Stress Management for CPAs
Everly, George S., Jr., Smith, Kenneth J., Journal of Accountancy
Flipping through articles in business and accounting periodicals may lead us to the conclusion that there are now three certainties in life: death, taxes and stress.
Failures at CPA firms, an uncertain economy and the fallout from the savings and loan crisis are undoubtedly increasing anxiety levels among CPAs. As a result, stress management becomes increasingly important for those in the profession. This article discusses strategies for stress management each of us can use daily. We may have limited influence on events, but we can change how we cope with them.
THE NATURE OF STRESS
Stress is the body's nonspecific response to any demand placed on it, the daily "wear and tear" and the psychological or emotional response to it. Stressors are the external stimuli that evoke physiological or behavioral change in people. The importance of the distinction between stress and stressors was underscored in a study recently completed for the American Institute of CPAs Insurance Trust that examined the relationship between various job stressors, stress and illness (stress-related and general) among a random sample of 1.618 AICPA members The most noteworthy finding was that job stressors, such as excessive workload and loss of control, didn't themselves directly cause illness. Rather, these pressures caused stress, which itself then brought on illness.
The stress management techniques discussed below are intended to reduce excessive stress arousal levels and thus prevent potentially harmful psychological and physiological reactions to them.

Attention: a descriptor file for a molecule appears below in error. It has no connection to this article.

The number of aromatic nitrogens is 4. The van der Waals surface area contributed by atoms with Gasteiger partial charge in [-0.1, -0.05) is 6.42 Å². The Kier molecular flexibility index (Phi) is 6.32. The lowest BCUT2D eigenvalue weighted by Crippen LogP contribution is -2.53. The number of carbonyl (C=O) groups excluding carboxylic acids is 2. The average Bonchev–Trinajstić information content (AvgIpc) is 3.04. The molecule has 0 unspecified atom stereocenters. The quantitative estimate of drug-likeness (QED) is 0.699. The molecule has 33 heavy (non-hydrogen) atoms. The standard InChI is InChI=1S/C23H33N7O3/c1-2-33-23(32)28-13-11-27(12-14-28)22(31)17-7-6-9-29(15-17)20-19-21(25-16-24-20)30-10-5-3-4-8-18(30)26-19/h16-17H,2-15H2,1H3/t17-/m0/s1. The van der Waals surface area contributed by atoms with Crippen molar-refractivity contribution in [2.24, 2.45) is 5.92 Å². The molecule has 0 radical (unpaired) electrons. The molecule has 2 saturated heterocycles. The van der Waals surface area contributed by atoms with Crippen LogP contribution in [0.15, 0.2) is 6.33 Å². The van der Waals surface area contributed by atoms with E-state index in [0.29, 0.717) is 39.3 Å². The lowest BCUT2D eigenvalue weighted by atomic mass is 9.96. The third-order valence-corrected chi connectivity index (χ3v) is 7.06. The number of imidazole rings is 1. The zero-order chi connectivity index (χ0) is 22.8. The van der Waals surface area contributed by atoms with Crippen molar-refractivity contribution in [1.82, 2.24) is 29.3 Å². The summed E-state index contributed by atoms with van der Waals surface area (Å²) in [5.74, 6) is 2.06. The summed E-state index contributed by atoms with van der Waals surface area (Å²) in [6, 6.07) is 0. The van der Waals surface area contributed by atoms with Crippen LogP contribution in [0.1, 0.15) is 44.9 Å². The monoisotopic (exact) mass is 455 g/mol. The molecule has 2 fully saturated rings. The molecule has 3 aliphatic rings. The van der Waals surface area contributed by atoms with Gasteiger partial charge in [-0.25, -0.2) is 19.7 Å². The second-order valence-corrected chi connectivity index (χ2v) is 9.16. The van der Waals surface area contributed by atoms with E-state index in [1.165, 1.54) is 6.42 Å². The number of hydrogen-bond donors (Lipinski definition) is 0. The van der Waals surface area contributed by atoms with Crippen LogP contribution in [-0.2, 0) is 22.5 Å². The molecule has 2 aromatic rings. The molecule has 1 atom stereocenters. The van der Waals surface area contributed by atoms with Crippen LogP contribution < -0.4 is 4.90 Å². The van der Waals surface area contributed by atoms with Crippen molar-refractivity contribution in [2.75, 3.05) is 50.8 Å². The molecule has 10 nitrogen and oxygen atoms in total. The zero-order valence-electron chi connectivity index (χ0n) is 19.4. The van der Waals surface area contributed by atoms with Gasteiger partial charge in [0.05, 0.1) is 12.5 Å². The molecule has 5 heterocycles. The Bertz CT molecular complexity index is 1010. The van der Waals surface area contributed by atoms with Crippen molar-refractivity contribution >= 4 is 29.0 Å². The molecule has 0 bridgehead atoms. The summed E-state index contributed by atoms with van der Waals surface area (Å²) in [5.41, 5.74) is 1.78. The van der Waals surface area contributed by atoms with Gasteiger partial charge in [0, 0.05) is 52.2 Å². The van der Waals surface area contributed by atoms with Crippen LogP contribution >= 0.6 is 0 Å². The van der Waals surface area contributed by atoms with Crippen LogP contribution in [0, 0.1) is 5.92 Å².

Stress management must be personal and individualized. However, a reasonable approach may incorporate techniques to accomplish any of the following:
* Avoid stressors (environmental engineering).
* Cope with stressors (psychological intervention).
* Directly reduce stress arousal (relaxation response).
* Vent stress (physical exercise).
This is a way of altering one's general environment to minimize job-related and personal stress. For example, when someone's workload becomes oppressive, responses may include transferring positions or even seeking other employment. A more realistic option may be to reduce or better manage the demands in one's present position. The key to successful environmental engineering is reducing stress without sacrificing any of life's rewarding. That means reducing stress from stressors such as frustration, overload, boredom and external physical factors.
An individual becomes frustrated when blocked from proceeding toward a desired goal or behavior. The impediment may be external or one's own ambiguous feelings. Regardless of the source, the best strategy for coping with frustration is to stop fighting the impediment and instead search for and then implement viable alternatives.
For example, consider an auditor attempting to assess the value of specialized inventory when he or she doesn't have proper technical expertise and client personnel can't provide sufficient competent evidential matter. To reduce frustration and the risk of detection, as well as comply with generally accepted auditing principles, the auditor should consider engaging an inventory specialist to assist in the assessment.
Overload refers to occupational demands excessive enough to cause stress. Time pressures often cause feelings of overload. These feelings can be overcome by using the time management strategies, which seek the most constructive and healthful use of a person's time.
Underload or boredom results from feeling insufficiently stimulated. One reaction to this situation is to overcompensate for boredom by overstimulating oneself and then relax by doing nothing. Unfortunately, this only results in further boredom. Challenging activities that are not mentally complex can be helpful in efforts to break this cycle. …